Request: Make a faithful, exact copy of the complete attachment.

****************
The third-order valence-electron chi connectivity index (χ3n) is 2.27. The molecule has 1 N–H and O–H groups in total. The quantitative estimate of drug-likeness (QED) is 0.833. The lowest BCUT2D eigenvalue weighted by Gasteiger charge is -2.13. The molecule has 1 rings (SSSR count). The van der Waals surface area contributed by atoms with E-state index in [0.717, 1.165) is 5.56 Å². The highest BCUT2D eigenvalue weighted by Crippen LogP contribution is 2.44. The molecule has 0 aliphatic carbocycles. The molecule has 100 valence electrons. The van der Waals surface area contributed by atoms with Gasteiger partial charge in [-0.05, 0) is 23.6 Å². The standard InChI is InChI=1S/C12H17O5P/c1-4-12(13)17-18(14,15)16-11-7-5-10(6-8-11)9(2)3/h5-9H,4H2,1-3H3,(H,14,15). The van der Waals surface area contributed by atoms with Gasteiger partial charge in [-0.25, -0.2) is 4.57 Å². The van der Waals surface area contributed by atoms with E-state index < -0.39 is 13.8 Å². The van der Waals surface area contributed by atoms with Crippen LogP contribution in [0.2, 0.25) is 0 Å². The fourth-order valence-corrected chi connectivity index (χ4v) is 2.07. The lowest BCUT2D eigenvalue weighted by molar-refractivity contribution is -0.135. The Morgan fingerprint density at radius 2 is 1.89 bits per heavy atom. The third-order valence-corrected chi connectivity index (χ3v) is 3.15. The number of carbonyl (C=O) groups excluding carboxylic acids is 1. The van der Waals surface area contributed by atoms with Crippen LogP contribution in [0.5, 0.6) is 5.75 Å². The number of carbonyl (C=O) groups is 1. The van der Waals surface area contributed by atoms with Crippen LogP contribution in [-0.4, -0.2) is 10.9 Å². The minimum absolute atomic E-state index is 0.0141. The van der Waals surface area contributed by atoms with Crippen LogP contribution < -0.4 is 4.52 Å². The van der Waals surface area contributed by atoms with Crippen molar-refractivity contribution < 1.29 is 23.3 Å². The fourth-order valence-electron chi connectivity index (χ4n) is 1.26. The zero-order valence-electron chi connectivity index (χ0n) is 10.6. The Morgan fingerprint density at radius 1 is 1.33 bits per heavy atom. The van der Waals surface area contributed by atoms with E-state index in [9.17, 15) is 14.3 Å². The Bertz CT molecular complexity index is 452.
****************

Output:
The third-order valence-electron chi connectivity index (χ3n) is 2.27. The molecule has 1 N–H and O–H groups in total. The quantitative estimate of drug-likeness (QED) is 0.833. The lowest BCUT2D eigenvalue weighted by Gasteiger charge is -2.13. The molecule has 1 rings (SSSR count). The van der Waals surface area contributed by atoms with E-state index in [0.717, 1.165) is 5.56 Å². The highest BCUT2D eigenvalue weighted by Crippen LogP contribution is 2.44. The molecule has 0 aliphatic carbocycles. The molecule has 100 valence electrons. The van der Waals surface area contributed by atoms with Gasteiger partial charge in [-0.05, 0) is 23.6 Å². The standard InChI is InChI=1S/C12H17O5P/c1-4-12(13)17-18(14,15)16-11-7-5-10(6-8-11)9(2)3/h5-9H,4H2,1-3H3,(H,14,15). The van der Waals surface area contributed by atoms with Gasteiger partial charge in [-0.25, -0.2) is 4.57 Å². The van der Waals surface area contributed by atoms with E-state index < -0.39 is 13.8 Å². The van der Waals surface area contributed by atoms with Crippen LogP contribution in [0.2, 0.25) is 0 Å². The fourth-order valence-corrected chi connectivity index (χ4v) is 2.07. The lowest BCUT2D eigenvalue weighted by molar-refractivity contribution is -0.135. The Morgan fingerprint density at radius 2 is 1.89 bits per heavy atom. The third-order valence-corrected chi connectivity index (χ3v) is 3.15. The number of carbonyl (C=O) groups excluding carboxylic acids is 1. The van der Waals surface area contributed by atoms with Crippen LogP contribution in [0.5, 0.6) is 5.75 Å². The number of carbonyl (C=O) groups is 1. The van der Waals surface area contributed by atoms with Crippen LogP contribution in [-0.4, -0.2) is 10.9 Å². The minimum absolute atomic E-state index is 0.0141. The van der Waals surface area contributed by atoms with Crippen LogP contribution < -0.4 is 4.52 Å². The van der Waals surface area contributed by atoms with Crippen molar-refractivity contribution < 1.29 is 23.3 Å². The fourth-order valence-electron chi connectivity index (χ4n) is 1.26. The zero-order valence-electron chi connectivity index (χ0n) is 10.6. The Morgan fingerprint density at radius 1 is 1.33 bits per heavy atom. The van der Waals surface area contributed by atoms with E-state index in [9.17, 15) is 14.3 Å². The Bertz CT molecular complexity index is 452.